Basically, the main impressions I had of Nigeria before I went to visit was from my grand dad because he lived in Lagos his whole life and then moved on when he was an older man. So he was really fond of the country and told me lots of great stories about Nigeria and how he always missed the weather, the people, the jokes, the bars, joints and stuff. So I needed to go see for myself. I’m very proud of my Nigerian heritage. So I knew I had to go back. It was almost like going back to the homeland and seeing with my own eyes.
My first visit to Nigeria was like an emotional visit. It was great to see all these places you’ve been told stories about. My first impression was that the best things about Nigeria are Nigerians. Nigerians are just fantastic and so friendly, want to have a good time and a good party. When people talk about how great Nigerians are, it makes me really very proud to be a Nigerian.

Has anything changed about your perception of Nigeria?

Now I have been to Nigeria, you see a broader thing. It was like an emotional visit. It was great to see all these places you’ve been told stories about. My first impression about Nigeria is that the best thing about Nigeria are Nigerians. The Nigerian people are just fantastic and so friendly, want to have a good time and a good party. When people talk about how great Nigerians are, it makes me really very proud to be a Nigerian.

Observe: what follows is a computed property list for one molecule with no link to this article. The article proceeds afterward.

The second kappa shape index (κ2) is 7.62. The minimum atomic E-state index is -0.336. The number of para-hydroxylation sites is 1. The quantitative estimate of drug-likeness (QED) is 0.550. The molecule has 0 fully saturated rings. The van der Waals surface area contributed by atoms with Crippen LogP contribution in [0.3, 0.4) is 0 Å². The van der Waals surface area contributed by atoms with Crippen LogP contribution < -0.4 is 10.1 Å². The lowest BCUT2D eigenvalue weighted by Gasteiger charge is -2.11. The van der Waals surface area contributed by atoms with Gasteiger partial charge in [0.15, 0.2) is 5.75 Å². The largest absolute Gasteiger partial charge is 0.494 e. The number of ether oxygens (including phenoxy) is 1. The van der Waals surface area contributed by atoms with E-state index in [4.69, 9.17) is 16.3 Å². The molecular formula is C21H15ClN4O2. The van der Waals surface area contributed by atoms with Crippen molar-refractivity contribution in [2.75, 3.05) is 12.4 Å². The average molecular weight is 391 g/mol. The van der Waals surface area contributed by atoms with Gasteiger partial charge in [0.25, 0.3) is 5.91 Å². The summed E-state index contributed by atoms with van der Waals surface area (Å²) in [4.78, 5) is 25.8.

Where did you visit?

When I came, I stayed in Lagos, I saw the Surulere national stadium. I saw the sights but the guy I was staying with, Ibrahim, he took me to all the places, took me to Afrika Shrine to see Femi Kuti (perform) (laughs), listen to the music. So it was the best times. I walked up on stage and shook Femi’s hands.

So, what do you think of Fela and his music?

Oh, I love afrobeat. I have Fela Kuti and Femi Kuti cds in my car and was always listening to it. And when I was in South Africa on the day of the race, I had Femi Kuti’s cd in the car when I was driving to the river. It put me in the mood. And I was so impressed when I went to the Afrika Shrine. It was better than any night club or any concert.

Would you say that your visit in 2007 put a seal to your conviction that you were making the right choice?

Yes, definitely. They were two things. I went to the All Africa games in Algeria to meet the canoeing federation and realized that they were great people and really passionate about the sport, passionate that they could develop canoeing. After that, I went to Nigeria to meet with them again and that was what sealed the deal that I was making the right choice switching to Nigeria.

Did you ever think you were different or had any issues about your colour, where your roots were or you were more committed to Britain before your visit to Nigeria?

No. Definitely in Britain, I think race is quite like a big thing. I never felt really British because I’m mixed race. For a Nigerian, I’m quite pale, for a white person, I’m very dark. With my colour, I had to find my identity. And I found that being mixed race, I associate more with my Nigerian side, they welcoming me much more.